We have this lovely sign:
I’ve never seen a fawn with such prodigious antlers, but apparently others have because they get mad at the person who shared this. They seem to assume that the poster thinks slowing down for fawns is silly. So they berate people for driving fast, and then we argue about the exact right speed to drive so that you don’t slow traffic but also don’t commit fawnocide.
But there are other signs on Island we must discuss. Someone had a confederate (aka pro-slavery) flag on their car and house. I saw the post briefly before it was deleted. As I recall, the most hopeful interpretation is that the flag-havers are just deeply ignorant of American history and also have tacky taste in flags.
But then there’s the possibility that they’re racist.
And speaking of racism, we’ve talked about it a bunch this week.
It came up because of a post by the Rants admin, letting us know that Facebook took down several posts and comments for bullying/harassment. If that happens often, the group will be shut down.
Before I get into the racism bit, let me just say, PLEASE do not let the group shut down. It’s such good fodder for this column. I do not want to sift through hundreds of posts of old mattresses and crocs for sale to get enough meat to write about. When you’re about to write a mean, spiteful comment, think first, “Will this make Anna’s life easier or harder?” Come to think of it, this should be the guiding principle by which you, and everyone on Earth for that matter, make all decisions.
Anyway, here’s how we got on the topic of racism. A commenter said, “If it’s calling out racism in our community, it’s not only a rant but a duty.”
I don’t know if this is meant as a general observation or if it’s a reference to a previous conversation, but someone got upset about this comment. Their response starts with: “shame on all you people who rush to judgment of others.” There’s a lot more in there, but the highlight is this bit, “I am not nor have I ever been a racist in my life. I do not see color.“
What does it mean to “not see color?” Though people may think it means they don’t judge people by their race, how it comes across is that they refuse to recognize a person’s culture, heritage, and history, as well as how a person’s experience can be affected by their skin color. Saying ‘I don’t see color’ can mean ‘I don’t see racism.’
Many people react to this post with kindness, trying to tell the commenter why their words might be hurtful and assuming they had no ill intent. One commenter makes a great point that some people don’t recognize racism because they expect it to be like Jim Crow, and the ways racism manifests today are different. The commenter cites the War on Drugs, racism within the Criminal Justice System, lack of access to health care, and defunding ESL in public schools, etc. (Ok, that last one the commenter didn’t mention, but it fits the pattern, so consider it my exegesis.)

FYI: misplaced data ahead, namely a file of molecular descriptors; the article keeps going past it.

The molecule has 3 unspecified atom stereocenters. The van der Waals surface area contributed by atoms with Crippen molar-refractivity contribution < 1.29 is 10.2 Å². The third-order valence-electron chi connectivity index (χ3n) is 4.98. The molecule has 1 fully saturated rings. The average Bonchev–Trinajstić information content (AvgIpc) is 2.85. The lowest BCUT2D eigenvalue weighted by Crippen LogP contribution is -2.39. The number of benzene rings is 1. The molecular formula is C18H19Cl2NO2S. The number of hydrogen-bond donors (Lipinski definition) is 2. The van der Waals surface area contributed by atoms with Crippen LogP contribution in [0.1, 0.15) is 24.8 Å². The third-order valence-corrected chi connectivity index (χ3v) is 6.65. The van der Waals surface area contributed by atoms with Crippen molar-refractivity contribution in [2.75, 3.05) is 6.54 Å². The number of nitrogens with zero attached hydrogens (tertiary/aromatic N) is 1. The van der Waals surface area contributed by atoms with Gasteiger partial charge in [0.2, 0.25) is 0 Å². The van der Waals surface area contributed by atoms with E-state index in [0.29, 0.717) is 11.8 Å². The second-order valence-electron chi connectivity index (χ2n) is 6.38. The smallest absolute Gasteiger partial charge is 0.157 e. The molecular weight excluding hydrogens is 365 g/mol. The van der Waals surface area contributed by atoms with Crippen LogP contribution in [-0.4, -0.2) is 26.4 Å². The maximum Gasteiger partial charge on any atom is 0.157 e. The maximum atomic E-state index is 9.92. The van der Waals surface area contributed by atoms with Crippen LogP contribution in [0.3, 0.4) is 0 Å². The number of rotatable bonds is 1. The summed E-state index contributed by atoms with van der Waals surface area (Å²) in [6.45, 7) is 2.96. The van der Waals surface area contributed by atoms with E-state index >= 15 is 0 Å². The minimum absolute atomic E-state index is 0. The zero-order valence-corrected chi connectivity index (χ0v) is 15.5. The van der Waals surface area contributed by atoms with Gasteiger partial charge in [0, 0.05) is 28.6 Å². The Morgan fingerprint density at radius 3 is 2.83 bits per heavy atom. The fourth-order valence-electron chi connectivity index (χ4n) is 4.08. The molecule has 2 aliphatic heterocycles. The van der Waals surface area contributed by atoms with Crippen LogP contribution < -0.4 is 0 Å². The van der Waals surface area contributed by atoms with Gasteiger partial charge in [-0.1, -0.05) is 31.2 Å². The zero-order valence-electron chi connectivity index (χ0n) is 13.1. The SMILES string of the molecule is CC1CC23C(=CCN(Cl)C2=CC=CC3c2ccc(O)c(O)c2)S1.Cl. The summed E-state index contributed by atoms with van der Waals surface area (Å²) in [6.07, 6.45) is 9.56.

Racism has two parts- systemic/institutional, and interpersonal. The two types of racism are intertwined, as institutions are ultimately made up of people. If a racist person is in a position of power (such as a doctor, judge, or police officer), their racism can be amplified and have devastating effects. Moreover, if systems that were built by people who were racist persist, then the effects carry through over time, even if the people who built those systems are long gone. Take for example how the highway system cut up predominantly Black neighborhoods or how the Japanese internment during World War Two led to a diaspora where people lost homes, farms, and in many cases, didn’t pass on their language to the future generations.
What I’m trying to get at is that when people talk about racism in America, some talk about interpersonal racism while others talk about systemic racism. And when people are talking about racism in fundamentally different ways, there’s a lot of room for confusion and misunderstanding.
Some people think we write about and talk about racism too much. I have an amazing life hack for people who don’t want to read about racism. Simply don’t read about it. The world is full of more writing than you could get through in your lifetime. If you do most of your reading on Facebook, then yes, people discuss racism a lot. If you read Haruki Murakami, you’ll read about truck drivers who can talk to cats.
We have a planned protest. An islander says, “ If someone…hopefully King County Historic Preservation… does not acquire the Portage Store and rescue this gem by January 1 2023 at midnight, I will chain myself at low tide to a vintage 1971 exercise bike on KVI beach. Join me if you are with me!!!”
Another islander informs us, “There’s a 6:15am low on Jan 1st.”
That sounds way too early to get up on New Year’s Day. Maybe if you’re still awake and a little drunk, then you could manage it. Not me though. I like to ring in the New Year by doing my all time favorite thing- sleeping.
Some of us worry that the Portage Store is susceptible to the rising waters of climate change. But maybe it isn’t? It might be the only part of the isthmus God spares. It’ll be the ark that carries forth Vashon culture after the floods. We’ll fill it with old mattresses and outgrown Crocs.
The Portage Store may be our only hope now that the barge is gone.
Some of us are thinking big. One islander says, “That property includes waterfront…has anyone considered re-making a dock there that could service passengers to Des Moines?”
Finally, we have this rant. “Hocus Pocus 2 sucks! Dammit Disney stop screwing with my childhood!”
Disney truly has gone downhill. If I walk out of a Disney movie and I’m not traumatized and afraid of being orphaned and forced to get by on just my charisma in a world filled with dark magic where spoons and knives contain the souls of stilted servants, and my best hope of survival is being trapped in a relationship with someone who was a warthog just 30 seconds ago, then something is wrong.